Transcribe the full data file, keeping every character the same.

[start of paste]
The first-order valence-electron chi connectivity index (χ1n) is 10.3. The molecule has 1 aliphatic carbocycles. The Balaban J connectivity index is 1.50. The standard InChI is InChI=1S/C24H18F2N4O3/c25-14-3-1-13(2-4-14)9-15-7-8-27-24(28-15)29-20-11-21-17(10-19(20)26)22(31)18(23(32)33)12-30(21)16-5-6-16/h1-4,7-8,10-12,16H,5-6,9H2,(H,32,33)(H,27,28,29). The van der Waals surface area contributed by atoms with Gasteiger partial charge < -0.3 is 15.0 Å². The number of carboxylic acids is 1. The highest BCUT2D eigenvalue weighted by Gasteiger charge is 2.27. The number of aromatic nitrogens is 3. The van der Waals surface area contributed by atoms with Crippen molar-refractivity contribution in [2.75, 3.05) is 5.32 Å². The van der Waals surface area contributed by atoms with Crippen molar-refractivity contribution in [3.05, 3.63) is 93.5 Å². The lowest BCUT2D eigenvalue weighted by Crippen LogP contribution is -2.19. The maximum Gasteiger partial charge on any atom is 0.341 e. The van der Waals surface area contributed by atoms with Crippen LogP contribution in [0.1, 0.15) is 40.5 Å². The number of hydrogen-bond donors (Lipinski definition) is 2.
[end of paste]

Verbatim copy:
The first-order valence-electron chi connectivity index (χ1n) is 10.3. The molecule has 1 aliphatic carbocycles. The Balaban J connectivity index is 1.50. The standard InChI is InChI=1S/C24H18F2N4O3/c25-14-3-1-13(2-4-14)9-15-7-8-27-24(28-15)29-20-11-21-17(10-19(20)26)22(31)18(23(32)33)12-30(21)16-5-6-16/h1-4,7-8,10-12,16H,5-6,9H2,(H,32,33)(H,27,28,29). The van der Waals surface area contributed by atoms with Gasteiger partial charge < -0.3 is 15.0 Å². The number of carboxylic acids is 1. The highest BCUT2D eigenvalue weighted by Gasteiger charge is 2.27. The number of aromatic nitrogens is 3. The van der Waals surface area contributed by atoms with Crippen molar-refractivity contribution in [2.75, 3.05) is 5.32 Å². The van der Waals surface area contributed by atoms with Crippen molar-refractivity contribution in [3.05, 3.63) is 93.5 Å². The lowest BCUT2D eigenvalue weighted by Crippen LogP contribution is -2.19. The maximum Gasteiger partial charge on any atom is 0.341 e. The van der Waals surface area contributed by atoms with Crippen LogP contribution in [0.1, 0.15) is 40.5 Å². The number of hydrogen-bond donors (Lipinski definition) is 2.